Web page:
Let's Animate: Use Your Phone To Create A Captivating Video | Winta Assefa | Skillshare

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Let's Animate: Use Your Phone To Create A Captivating Video

teacher avatar Winta Assefa, Architect & Visual Communicator

Watch this class and thousands more

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Taught by industry leaders & working professionals
Topics include illustration, design, photography, and more

Watch this class and thousands more

Get unlimited access to every class
Taught by industry leaders & working professionals
Topics include illustration, design, photography, and more

Lessons in This Class

    • 1.



    • 2.

      Class project


    • 3.

      Ex. #1: Warm-up Doodles


    • 4.

      Ex. #2: Bubble Diagram


    • 5.

      Record Your Video


    • 6.

      Edit Your Video


    • 7.



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About This Class

About 'Let's Animate!'

Do you want to start sharing your ideas through simple but expressive animations without touching software like Adobe Aftereffects or Blender?

Well, same here. So, let me show you the easiest, laziest way to animate that I know of.


To animate like this, you don’t need a background in animation or drawing. I'll be showing you how you can screen-record your drawing process and edit it later to create a simple animated video.

This class is divided into two sections: drawing and editing.

1. Drawing

First, we'll loosen up our hands with the help of two exercises: one where we'll do some warm-up doodling and one where we'll create a bubble diagram explaining a process we know very well.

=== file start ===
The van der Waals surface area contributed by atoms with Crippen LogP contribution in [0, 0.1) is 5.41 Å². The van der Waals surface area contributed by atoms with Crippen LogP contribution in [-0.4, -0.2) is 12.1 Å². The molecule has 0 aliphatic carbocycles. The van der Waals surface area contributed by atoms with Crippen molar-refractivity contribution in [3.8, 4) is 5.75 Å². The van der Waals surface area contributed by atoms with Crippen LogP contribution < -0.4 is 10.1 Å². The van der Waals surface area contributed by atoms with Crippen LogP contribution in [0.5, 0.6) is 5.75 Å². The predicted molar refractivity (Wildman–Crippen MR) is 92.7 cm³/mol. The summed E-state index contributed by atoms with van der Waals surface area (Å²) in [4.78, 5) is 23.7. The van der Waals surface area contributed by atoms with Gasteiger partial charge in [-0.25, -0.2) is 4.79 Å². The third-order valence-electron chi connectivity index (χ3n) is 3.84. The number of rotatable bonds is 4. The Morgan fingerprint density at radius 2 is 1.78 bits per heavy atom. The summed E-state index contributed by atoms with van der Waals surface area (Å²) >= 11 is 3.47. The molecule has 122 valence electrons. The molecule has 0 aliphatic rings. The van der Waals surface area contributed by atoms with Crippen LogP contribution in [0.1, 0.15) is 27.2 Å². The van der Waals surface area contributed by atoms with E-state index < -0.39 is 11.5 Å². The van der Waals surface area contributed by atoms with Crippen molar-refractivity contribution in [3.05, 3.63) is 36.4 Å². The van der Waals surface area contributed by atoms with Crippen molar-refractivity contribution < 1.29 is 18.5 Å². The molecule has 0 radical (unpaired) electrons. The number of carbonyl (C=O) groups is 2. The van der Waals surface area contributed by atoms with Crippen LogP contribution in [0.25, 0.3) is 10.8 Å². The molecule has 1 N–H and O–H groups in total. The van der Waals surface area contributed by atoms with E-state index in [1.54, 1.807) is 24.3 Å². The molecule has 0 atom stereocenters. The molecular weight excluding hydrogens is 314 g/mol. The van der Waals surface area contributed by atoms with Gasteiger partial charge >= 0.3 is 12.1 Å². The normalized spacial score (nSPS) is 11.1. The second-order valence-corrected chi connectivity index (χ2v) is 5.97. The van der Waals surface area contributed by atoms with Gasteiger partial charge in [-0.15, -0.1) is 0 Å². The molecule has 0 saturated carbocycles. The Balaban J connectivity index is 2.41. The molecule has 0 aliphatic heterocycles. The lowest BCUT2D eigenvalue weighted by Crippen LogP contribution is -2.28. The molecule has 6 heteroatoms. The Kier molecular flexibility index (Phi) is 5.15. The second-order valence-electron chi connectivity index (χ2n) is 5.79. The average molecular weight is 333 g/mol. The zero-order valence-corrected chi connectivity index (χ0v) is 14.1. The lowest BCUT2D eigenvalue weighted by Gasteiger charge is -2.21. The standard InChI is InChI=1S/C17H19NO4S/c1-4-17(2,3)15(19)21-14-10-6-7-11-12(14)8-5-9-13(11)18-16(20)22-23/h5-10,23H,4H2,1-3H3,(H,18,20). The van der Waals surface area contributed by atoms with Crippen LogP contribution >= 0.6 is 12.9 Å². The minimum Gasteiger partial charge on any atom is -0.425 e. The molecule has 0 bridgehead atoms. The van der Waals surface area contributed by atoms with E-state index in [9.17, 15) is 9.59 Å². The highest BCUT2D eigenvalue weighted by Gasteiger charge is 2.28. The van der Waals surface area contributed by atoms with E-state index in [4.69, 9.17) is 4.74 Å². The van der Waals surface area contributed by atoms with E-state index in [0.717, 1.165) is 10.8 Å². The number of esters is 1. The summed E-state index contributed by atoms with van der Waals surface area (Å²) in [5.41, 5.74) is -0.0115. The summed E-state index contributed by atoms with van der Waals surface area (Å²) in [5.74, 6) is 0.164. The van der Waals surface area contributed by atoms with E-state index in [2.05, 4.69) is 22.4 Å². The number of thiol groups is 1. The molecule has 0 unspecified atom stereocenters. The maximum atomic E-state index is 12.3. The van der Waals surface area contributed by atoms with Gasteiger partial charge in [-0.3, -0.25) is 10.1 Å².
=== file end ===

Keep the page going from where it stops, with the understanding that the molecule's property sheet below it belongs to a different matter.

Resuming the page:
Following that, we'll create our class project. This will be an animation showing a pun or a joke you either heard or told a friend or loved one. 

We'll first record our screens while creating the characters in our animation and the speech bubbles above them.

2. Editing

After we finish drawing our animation, we'll move the screen-recorded video to our editing software and make some minor changes. 

We'll wrap the video up by adding some music and exporting the short animation. 

For your class project, upload a screenshot from your short video in the projects and resources section. You can also share screenshots from the warm-up exercises (actually, I'd like to see those :)

Why Learn to Animate?

My hope is that you’ll leave this class not just with a few drawing and editing tricks and also, the confidence to create simple animations that can be used as a powerful promotional or educational resource, to raise awareness about an important issue in your community or to help you make a strong impression in your school or work presentation. It helped me do those things.